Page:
To move companies ahead in today’s competitive marketplace, making sure everyone is working toward the same goal is imperative.
To ensure this is happening, company owners and managers need to promote a team effort to establish goals that everyone can see and move toward.
In football, the goals are easy to understand.
Every player, coach and fan can determine just how far their team is from the goal on every play.
They can see the short-term goals, like first downs, yardage markers, and the goal posts very easily.
How about your employees?
Are the goals obvious?
Are the goals easily understood and posted so everyone can see the finish line?
Does each employee understand his/her role in helping the company accomplish those goals?
Or, are they trained, such as my first group of employees, to have to ascertain these answers for themselves, while I was frustrated at their lack of business understanding.
A sure ticket to the failure zone if there ever was one.
Keeping with the football analogy, we must also place our labor in the right roles.
Just as a left tackle is probably not the first choice to catch a long touchdown pass, everyone in the company is probably not the best choice for a frontline sales professional.
Just as each player on offense has a role in the completion of the short-term and long-term goals, every employee has the same role in the company.
It is the coach’s job to ensure each player is playing the right position.
Coaches or managers must assess the talent, outline the skills necessary at each position, and provide the vision of what accomplishing the goal will look and feel like to each individual, both personally and as a group.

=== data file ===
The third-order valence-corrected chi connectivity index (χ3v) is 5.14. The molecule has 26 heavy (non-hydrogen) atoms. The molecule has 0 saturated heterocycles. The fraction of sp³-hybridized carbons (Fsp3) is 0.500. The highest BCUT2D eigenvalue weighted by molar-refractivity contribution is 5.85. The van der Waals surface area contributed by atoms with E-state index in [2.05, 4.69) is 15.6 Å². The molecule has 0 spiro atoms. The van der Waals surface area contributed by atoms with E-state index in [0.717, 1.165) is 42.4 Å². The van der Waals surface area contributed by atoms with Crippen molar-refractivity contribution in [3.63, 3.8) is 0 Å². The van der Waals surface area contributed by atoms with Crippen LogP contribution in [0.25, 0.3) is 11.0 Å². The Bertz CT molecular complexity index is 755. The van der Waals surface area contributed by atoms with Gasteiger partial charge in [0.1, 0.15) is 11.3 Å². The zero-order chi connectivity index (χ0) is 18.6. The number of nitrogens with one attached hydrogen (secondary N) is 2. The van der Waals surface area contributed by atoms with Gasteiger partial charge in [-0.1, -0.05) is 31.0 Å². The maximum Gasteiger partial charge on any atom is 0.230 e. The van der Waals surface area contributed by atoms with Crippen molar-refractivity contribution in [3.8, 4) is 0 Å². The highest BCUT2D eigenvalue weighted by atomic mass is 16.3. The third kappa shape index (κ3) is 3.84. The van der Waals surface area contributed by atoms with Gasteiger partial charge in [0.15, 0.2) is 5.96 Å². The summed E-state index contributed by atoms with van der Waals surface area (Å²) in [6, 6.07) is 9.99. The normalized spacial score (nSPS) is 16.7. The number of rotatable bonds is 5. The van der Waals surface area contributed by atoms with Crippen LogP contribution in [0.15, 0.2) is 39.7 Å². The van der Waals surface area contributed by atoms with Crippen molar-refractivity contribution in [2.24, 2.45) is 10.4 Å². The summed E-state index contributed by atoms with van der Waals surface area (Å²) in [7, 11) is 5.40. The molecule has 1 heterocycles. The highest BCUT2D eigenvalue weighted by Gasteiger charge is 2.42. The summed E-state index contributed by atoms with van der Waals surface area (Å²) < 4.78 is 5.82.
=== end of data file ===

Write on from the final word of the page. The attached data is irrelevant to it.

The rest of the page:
Coaches and managers must also provide motivation and set up rules governing just how the goals are set, managed, and how employees conducts themselves in the course of goal attainment.
When people fall outside the boundaries, each manager must have the courage to discipline them and try to get them back in line.
However, if deemed necessary, the manager must also assume the role of replacing those individuals with new personnel.
Managers are also in charge of team morale and chemistry.
This chemistry can be a difficult thing to assess, as witnessed in professional sports.
Over the years, in all levels of sports, even teams with a huge amount of talent do not win every game or each season.
When that happens in professional sports, the manager is usually blamed for not using the talent to its fullest potential.
I wonder what would happen to managers and owners in the cleaning industry if we use the same techniques.
Would the labor pool be better at what they do?
Would we accomplish our goals with greater ease?
Managers and owners need to realize that the techniques we use to drive each employee forward need to include the entire team, and that you are the coach.
Place each employee in an environment to help them succeed individually and the entire team wins collectively.
Dane Gregory is a business consultant and trainer specializing in working with companies in the professional cleaning industry. He currently trains technicians in the use of cleaning protocols for stone, tile and masonry surfaces for IICRC Certification. He also presents a business opportunity for newcomers in the cleaning industry in the care of ceramic tile, stone and grout, with a full equipment and training package. He can be contacted at firstname.lastname@example.org
, or contacted at www.tilecarebusiness.com